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Hydrogen trains get foothold on German rails, to start ferrying passengers in 2021

Built by French engineering firm Alstom, the fuel cell-powered Coradia iLint has a range of 1,000 km and can travel up to 140 km/h, emitting only water vapour


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The initial order for 14 fuel-cell trains is an important first major step for the hydrogen technology that offers an alternative to electrified rails. PHOTO: Alstom

BERLIN—Commuters in northern Germany will be able to travel on the world’s first hydrogen-powered trains in four years’ time.

French engineering giant Alstom says it has signed an agreement to deliver 14 fuel-cell trains to LNVG, a rail company in Germany’s Lower Saxony state.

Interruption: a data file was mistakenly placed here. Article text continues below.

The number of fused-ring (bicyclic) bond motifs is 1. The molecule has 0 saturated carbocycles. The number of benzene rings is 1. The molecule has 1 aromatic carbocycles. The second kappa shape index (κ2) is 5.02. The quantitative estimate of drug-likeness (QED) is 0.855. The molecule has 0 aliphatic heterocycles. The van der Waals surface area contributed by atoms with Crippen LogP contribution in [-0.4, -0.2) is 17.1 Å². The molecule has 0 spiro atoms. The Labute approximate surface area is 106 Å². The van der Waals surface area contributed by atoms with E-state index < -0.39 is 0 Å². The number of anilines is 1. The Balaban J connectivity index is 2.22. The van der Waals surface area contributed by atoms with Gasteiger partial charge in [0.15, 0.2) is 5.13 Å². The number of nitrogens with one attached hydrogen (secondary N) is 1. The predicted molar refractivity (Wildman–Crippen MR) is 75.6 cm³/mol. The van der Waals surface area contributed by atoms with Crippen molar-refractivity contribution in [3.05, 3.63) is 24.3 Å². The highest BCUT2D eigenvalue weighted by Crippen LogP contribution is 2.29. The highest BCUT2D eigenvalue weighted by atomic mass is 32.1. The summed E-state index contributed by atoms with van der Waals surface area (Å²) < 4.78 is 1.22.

The trains, which emit only water vapour, will replace diesel trains currently operating on the rail lines.

“From now on there will be a real alternative to diesel trains in non-electrified rail transport,” said Olaf Lies, Transport Minister for Lower Saxony. “Hydrogen and fuel cells are an ideal combination for climate protection as well as for the energy and transport revolution.”

The trains will begin operating on routes between Cuxhaven, Bremerhaven, Bremervoerde and Buxtehude from December 2021.

Alstom did not release the value of the 14-train contract, but said the Coradia iLint trains will have a range of up to 1,000 kilometres (621 miles) and a maximum speed of 140 kilometres per hour (87 mph). The company began testing its hydrogen train in Germany last year; it uses fuel cells designed by Canada’s Hydrogenics Corp.

Like diesel trains, the iLint can travel freely on non-electrified rails, eliminating the need for overhead wires.

There are plans to produce the hydrogen using electricity from Lower Saxony’s many wind turbines.


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